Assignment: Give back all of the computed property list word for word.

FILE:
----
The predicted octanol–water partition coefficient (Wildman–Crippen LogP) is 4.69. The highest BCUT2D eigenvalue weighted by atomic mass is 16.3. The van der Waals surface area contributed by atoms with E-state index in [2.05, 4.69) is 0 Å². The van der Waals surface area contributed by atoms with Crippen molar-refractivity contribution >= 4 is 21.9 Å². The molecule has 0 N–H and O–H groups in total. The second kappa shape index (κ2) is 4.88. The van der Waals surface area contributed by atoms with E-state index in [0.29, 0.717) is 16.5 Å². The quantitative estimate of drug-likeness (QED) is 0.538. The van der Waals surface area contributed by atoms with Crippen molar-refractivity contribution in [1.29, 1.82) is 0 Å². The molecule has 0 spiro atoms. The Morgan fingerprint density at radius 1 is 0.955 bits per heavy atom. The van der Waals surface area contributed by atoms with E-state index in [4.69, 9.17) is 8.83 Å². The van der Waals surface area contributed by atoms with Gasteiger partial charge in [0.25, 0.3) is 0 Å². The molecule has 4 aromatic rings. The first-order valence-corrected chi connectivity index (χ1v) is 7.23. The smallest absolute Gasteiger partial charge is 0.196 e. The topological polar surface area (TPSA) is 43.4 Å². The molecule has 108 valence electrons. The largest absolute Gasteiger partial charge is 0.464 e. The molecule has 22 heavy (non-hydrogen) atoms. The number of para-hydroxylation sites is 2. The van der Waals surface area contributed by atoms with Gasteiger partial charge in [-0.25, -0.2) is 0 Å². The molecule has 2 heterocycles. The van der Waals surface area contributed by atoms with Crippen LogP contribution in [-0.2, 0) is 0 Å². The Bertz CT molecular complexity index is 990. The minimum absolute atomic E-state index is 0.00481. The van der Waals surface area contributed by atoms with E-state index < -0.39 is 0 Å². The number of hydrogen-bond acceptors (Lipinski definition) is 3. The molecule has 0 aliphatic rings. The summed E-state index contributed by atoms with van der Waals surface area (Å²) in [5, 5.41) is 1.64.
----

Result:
The predicted octanol–water partition coefficient (Wildman–Crippen LogP) is 4.69. The highest BCUT2D eigenvalue weighted by atomic mass is 16.3. The van der Waals surface area contributed by atoms with E-state index in [2.05, 4.69) is 0 Å². The van der Waals surface area contributed by atoms with Crippen molar-refractivity contribution >= 4 is 21.9 Å². The molecule has 0 N–H and O–H groups in total. The second kappa shape index (κ2) is 4.88. The van der Waals surface area contributed by atoms with E-state index in [0.29, 0.717) is 16.5 Å². The quantitative estimate of drug-likeness (QED) is 0.538. The van der Waals surface area contributed by atoms with Crippen molar-refractivity contribution in [1.29, 1.82) is 0 Å². The molecule has 0 spiro atoms. The Morgan fingerprint density at radius 1 is 0.955 bits per heavy atom. The van der Waals surface area contributed by atoms with E-state index in [4.69, 9.17) is 8.83 Å². The van der Waals surface area contributed by atoms with Gasteiger partial charge in [0.25, 0.3) is 0 Å². The molecule has 4 aromatic rings. The first-order valence-corrected chi connectivity index (χ1v) is 7.23. The smallest absolute Gasteiger partial charge is 0.196 e. The topological polar surface area (TPSA) is 43.4 Å². The molecule has 108 valence electrons. The largest absolute Gasteiger partial charge is 0.464 e. The molecule has 22 heavy (non-hydrogen) atoms. The number of para-hydroxylation sites is 2. The van der Waals surface area contributed by atoms with Gasteiger partial charge in [-0.25, -0.2) is 0 Å². The molecule has 2 heterocycles. The van der Waals surface area contributed by atoms with Crippen LogP contribution in [-0.2, 0) is 0 Å². The Bertz CT molecular complexity index is 990. The minimum absolute atomic E-state index is 0.00481. The van der Waals surface area contributed by atoms with E-state index < -0.39 is 0 Å². The number of hydrogen-bond acceptors (Lipinski definition) is 3. The molecule has 0 aliphatic rings. The summed E-state index contributed by atoms with van der Waals surface area (Å²) in [5, 5.41) is 1.64.